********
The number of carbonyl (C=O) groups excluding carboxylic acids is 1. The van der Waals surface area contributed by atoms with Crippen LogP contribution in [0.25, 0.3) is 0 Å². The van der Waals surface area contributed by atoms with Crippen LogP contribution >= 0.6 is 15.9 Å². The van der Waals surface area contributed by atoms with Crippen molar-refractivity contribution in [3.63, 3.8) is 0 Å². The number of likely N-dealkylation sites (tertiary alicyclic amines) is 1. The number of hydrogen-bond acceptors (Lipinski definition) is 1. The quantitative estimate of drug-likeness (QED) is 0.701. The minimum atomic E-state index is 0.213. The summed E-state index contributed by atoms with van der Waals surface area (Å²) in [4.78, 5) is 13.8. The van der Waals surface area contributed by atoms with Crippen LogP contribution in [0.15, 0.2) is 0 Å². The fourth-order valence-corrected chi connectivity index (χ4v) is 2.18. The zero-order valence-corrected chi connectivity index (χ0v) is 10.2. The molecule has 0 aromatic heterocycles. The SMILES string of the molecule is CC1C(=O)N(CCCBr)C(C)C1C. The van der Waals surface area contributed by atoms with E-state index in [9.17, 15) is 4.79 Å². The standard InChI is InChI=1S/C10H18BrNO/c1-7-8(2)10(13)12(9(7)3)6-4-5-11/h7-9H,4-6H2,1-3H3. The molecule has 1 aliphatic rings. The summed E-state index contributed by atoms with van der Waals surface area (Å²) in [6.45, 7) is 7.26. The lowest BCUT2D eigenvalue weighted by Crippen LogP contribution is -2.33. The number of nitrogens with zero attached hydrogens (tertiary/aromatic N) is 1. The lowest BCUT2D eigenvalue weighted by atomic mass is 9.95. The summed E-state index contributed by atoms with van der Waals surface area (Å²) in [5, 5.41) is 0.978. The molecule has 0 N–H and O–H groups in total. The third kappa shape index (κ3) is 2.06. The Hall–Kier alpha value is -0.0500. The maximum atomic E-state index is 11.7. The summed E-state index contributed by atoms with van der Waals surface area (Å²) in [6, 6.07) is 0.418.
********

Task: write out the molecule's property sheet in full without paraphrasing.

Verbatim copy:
The number of carbonyl (C=O) groups excluding carboxylic acids is 1. The van der Waals surface area contributed by atoms with Crippen LogP contribution in [0.25, 0.3) is 0 Å². The van der Waals surface area contributed by atoms with Crippen LogP contribution >= 0.6 is 15.9 Å². The van der Waals surface area contributed by atoms with Crippen molar-refractivity contribution in [3.63, 3.8) is 0 Å². The number of likely N-dealkylation sites (tertiary alicyclic amines) is 1. The number of hydrogen-bond acceptors (Lipinski definition) is 1. The quantitative estimate of drug-likeness (QED) is 0.701. The minimum atomic E-state index is 0.213. The summed E-state index contributed by atoms with van der Waals surface area (Å²) in [4.78, 5) is 13.8. The van der Waals surface area contributed by atoms with Crippen LogP contribution in [0.15, 0.2) is 0 Å². The fourth-order valence-corrected chi connectivity index (χ4v) is 2.18. The zero-order valence-corrected chi connectivity index (χ0v) is 10.2. The molecule has 0 aromatic heterocycles. The SMILES string of the molecule is CC1C(=O)N(CCCBr)C(C)C1C. The van der Waals surface area contributed by atoms with E-state index in [9.17, 15) is 4.79 Å². The standard InChI is InChI=1S/C10H18BrNO/c1-7-8(2)10(13)12(9(7)3)6-4-5-11/h7-9H,4-6H2,1-3H3. The molecule has 1 aliphatic rings. The summed E-state index contributed by atoms with van der Waals surface area (Å²) in [6.45, 7) is 7.26. The lowest BCUT2D eigenvalue weighted by Crippen LogP contribution is -2.33. The number of nitrogens with zero attached hydrogens (tertiary/aromatic N) is 1. The lowest BCUT2D eigenvalue weighted by atomic mass is 9.95. The summed E-state index contributed by atoms with van der Waals surface area (Å²) in [5, 5.41) is 0.978. The molecule has 0 N–H and O–H groups in total. The third kappa shape index (κ3) is 2.06. The Hall–Kier alpha value is -0.0500. The maximum atomic E-state index is 11.7. The summed E-state index contributed by atoms with van der Waals surface area (Å²) in [6, 6.07) is 0.418.